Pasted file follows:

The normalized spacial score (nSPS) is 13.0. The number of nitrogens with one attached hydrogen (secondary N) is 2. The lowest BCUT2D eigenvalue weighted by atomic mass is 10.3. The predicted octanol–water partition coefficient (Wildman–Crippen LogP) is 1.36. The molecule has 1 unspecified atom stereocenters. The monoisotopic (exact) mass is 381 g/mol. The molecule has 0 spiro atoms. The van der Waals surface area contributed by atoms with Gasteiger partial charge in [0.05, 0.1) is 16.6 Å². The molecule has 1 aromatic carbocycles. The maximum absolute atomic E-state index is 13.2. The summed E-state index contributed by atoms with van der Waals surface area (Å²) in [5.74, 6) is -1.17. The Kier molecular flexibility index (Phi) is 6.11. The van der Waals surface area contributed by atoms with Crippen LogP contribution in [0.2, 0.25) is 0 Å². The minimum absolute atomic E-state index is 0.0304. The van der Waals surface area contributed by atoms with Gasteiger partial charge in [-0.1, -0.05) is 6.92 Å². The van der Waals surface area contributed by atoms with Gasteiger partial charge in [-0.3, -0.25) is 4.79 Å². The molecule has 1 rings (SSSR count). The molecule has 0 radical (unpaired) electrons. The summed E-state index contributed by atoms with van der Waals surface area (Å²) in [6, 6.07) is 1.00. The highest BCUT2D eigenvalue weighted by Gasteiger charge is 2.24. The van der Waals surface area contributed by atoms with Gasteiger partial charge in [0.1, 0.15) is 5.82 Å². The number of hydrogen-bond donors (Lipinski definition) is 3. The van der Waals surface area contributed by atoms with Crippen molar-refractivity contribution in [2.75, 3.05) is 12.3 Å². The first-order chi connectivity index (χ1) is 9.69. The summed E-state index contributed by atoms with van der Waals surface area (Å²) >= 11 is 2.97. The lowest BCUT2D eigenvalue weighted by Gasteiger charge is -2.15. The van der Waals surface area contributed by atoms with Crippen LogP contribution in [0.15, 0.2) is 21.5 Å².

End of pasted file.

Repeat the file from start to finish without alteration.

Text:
The normalized spacial score (nSPS) is 13.0. The number of nitrogens with one attached hydrogen (secondary N) is 2. The lowest BCUT2D eigenvalue weighted by atomic mass is 10.3. The predicted octanol–water partition coefficient (Wildman–Crippen LogP) is 1.36. The molecule has 1 unspecified atom stereocenters. The monoisotopic (exact) mass is 381 g/mol. The molecule has 0 spiro atoms. The van der Waals surface area contributed by atoms with Gasteiger partial charge in [0.05, 0.1) is 16.6 Å². The molecule has 1 aromatic carbocycles. The maximum absolute atomic E-state index is 13.2. The summed E-state index contributed by atoms with van der Waals surface area (Å²) in [5.74, 6) is -1.17. The Kier molecular flexibility index (Phi) is 6.11. The van der Waals surface area contributed by atoms with Crippen LogP contribution in [0.2, 0.25) is 0 Å². The minimum absolute atomic E-state index is 0.0304. The van der Waals surface area contributed by atoms with Gasteiger partial charge in [-0.1, -0.05) is 6.92 Å². The van der Waals surface area contributed by atoms with Gasteiger partial charge in [-0.3, -0.25) is 4.79 Å². The molecule has 1 rings (SSSR count). The molecule has 0 radical (unpaired) electrons. The summed E-state index contributed by atoms with van der Waals surface area (Å²) in [6, 6.07) is 1.00. The highest BCUT2D eigenvalue weighted by Gasteiger charge is 2.24. The van der Waals surface area contributed by atoms with Gasteiger partial charge in [0.1, 0.15) is 5.82 Å². The number of hydrogen-bond donors (Lipinski definition) is 3. The van der Waals surface area contributed by atoms with Crippen molar-refractivity contribution in [2.75, 3.05) is 12.3 Å². The first-order chi connectivity index (χ1) is 9.69. The summed E-state index contributed by atoms with van der Waals surface area (Å²) >= 11 is 2.97. The lowest BCUT2D eigenvalue weighted by Gasteiger charge is -2.15. The van der Waals surface area contributed by atoms with Crippen LogP contribution in [0.15, 0.2) is 21.5 Å².